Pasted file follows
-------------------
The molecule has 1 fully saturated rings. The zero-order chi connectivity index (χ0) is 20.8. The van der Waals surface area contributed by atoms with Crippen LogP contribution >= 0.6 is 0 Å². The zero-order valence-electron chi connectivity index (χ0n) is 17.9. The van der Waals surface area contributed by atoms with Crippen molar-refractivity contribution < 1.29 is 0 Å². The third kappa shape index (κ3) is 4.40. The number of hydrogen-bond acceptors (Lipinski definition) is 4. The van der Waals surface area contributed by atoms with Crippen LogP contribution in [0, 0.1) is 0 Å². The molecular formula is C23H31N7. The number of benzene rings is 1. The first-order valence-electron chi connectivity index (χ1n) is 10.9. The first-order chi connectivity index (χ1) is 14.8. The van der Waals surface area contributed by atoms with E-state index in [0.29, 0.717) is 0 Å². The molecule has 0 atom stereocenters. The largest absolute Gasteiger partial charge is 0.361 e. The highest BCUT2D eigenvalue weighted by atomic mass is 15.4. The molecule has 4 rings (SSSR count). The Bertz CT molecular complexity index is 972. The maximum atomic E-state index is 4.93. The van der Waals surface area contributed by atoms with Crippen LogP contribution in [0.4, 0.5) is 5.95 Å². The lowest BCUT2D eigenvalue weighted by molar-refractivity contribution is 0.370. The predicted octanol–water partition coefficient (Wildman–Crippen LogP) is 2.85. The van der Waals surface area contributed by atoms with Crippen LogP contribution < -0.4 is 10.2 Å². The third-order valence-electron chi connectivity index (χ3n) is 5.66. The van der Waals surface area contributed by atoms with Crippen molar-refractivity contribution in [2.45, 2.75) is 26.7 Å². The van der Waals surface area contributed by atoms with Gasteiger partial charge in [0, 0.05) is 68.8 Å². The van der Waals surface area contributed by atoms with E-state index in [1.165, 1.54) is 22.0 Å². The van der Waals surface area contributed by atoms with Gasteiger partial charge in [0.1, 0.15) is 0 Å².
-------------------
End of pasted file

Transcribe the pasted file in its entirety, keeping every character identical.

The molecule has 1 fully saturated rings. The zero-order chi connectivity index (χ0) is 20.8. The van der Waals surface area contributed by atoms with Crippen LogP contribution >= 0.6 is 0 Å². The zero-order valence-electron chi connectivity index (χ0n) is 17.9. The van der Waals surface area contributed by atoms with Crippen molar-refractivity contribution < 1.29 is 0 Å². The third kappa shape index (κ3) is 4.40. The number of hydrogen-bond acceptors (Lipinski definition) is 4. The van der Waals surface area contributed by atoms with Crippen LogP contribution in [0, 0.1) is 0 Å². The molecular formula is C23H31N7. The number of benzene rings is 1. The first-order valence-electron chi connectivity index (χ1n) is 10.9. The first-order chi connectivity index (χ1) is 14.8. The van der Waals surface area contributed by atoms with E-state index in [0.29, 0.717) is 0 Å². The molecule has 0 atom stereocenters. The largest absolute Gasteiger partial charge is 0.361 e. The highest BCUT2D eigenvalue weighted by atomic mass is 15.4. The molecule has 4 rings (SSSR count). The Bertz CT molecular complexity index is 972. The maximum atomic E-state index is 4.93. The van der Waals surface area contributed by atoms with Crippen LogP contribution in [0.4, 0.5) is 5.95 Å². The lowest BCUT2D eigenvalue weighted by molar-refractivity contribution is 0.370. The predicted octanol–water partition coefficient (Wildman–Crippen LogP) is 2.85. The van der Waals surface area contributed by atoms with Crippen LogP contribution < -0.4 is 10.2 Å². The third-order valence-electron chi connectivity index (χ3n) is 5.66. The van der Waals surface area contributed by atoms with Crippen molar-refractivity contribution in [2.45, 2.75) is 26.7 Å². The van der Waals surface area contributed by atoms with Gasteiger partial charge in [0, 0.05) is 68.8 Å². The van der Waals surface area contributed by atoms with E-state index in [1.165, 1.54) is 22.0 Å². The van der Waals surface area contributed by atoms with Gasteiger partial charge in [0.1, 0.15) is 0 Å².